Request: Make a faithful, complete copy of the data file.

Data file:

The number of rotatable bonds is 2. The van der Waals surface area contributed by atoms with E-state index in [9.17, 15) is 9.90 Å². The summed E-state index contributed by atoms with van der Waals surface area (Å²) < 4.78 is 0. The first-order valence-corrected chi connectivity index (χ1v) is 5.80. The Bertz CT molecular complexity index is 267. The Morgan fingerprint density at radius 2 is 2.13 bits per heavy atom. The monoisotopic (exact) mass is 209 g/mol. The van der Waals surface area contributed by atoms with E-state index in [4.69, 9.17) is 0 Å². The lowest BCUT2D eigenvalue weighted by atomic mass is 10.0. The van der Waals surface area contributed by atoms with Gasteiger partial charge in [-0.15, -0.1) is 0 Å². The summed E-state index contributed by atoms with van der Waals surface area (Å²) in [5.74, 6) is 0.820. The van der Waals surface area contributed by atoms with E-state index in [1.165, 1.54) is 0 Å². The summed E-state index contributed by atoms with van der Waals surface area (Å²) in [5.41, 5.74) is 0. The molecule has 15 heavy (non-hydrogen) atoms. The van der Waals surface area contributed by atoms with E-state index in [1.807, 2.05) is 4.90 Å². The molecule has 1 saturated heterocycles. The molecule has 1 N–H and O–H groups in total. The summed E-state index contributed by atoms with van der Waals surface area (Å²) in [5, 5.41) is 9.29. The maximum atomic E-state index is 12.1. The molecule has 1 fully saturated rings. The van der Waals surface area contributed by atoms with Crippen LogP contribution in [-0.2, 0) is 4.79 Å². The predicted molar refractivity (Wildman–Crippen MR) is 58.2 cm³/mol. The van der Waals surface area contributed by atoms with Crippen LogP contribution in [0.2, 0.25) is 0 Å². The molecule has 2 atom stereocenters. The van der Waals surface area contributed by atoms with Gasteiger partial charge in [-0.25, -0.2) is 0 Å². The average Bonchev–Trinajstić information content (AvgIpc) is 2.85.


The number of rotatable bonds is 2. The van der Waals surface area contributed by atoms with E-state index in [9.17, 15) is 9.90 Å². The summed E-state index contributed by atoms with van der Waals surface area (Å²) < 4.78 is 0. The first-order valence-corrected chi connectivity index (χ1v) is 5.80. The Bertz CT molecular complexity index is 267. The Morgan fingerprint density at radius 2 is 2.13 bits per heavy atom. The monoisotopic (exact) mass is 209 g/mol. The van der Waals surface area contributed by atoms with E-state index in [4.69, 9.17) is 0 Å². The lowest BCUT2D eigenvalue weighted by atomic mass is 10.0. The van der Waals surface area contributed by atoms with Gasteiger partial charge in [-0.15, -0.1) is 0 Å². The summed E-state index contributed by atoms with van der Waals surface area (Å²) in [5.74, 6) is 0.820. The van der Waals surface area contributed by atoms with E-state index in [1.165, 1.54) is 0 Å². The summed E-state index contributed by atoms with van der Waals surface area (Å²) in [5.41, 5.74) is 0. The molecule has 15 heavy (non-hydrogen) atoms. The van der Waals surface area contributed by atoms with E-state index in [1.807, 2.05) is 4.90 Å². The molecule has 1 saturated heterocycles. The molecule has 1 N–H and O–H groups in total. The summed E-state index contributed by atoms with van der Waals surface area (Å²) in [5, 5.41) is 9.29. The maximum atomic E-state index is 12.1. The molecule has 1 fully saturated rings. The van der Waals surface area contributed by atoms with Crippen LogP contribution in [-0.2, 0) is 4.79 Å². The predicted molar refractivity (Wildman–Crippen MR) is 58.2 cm³/mol. The van der Waals surface area contributed by atoms with Crippen LogP contribution in [0.2, 0.25) is 0 Å². The molecule has 2 atom stereocenters. The van der Waals surface area contributed by atoms with Gasteiger partial charge in [-0.25, -0.2) is 0 Å². The average Bonchev–Trinajstić information content (AvgIpc) is 2.85.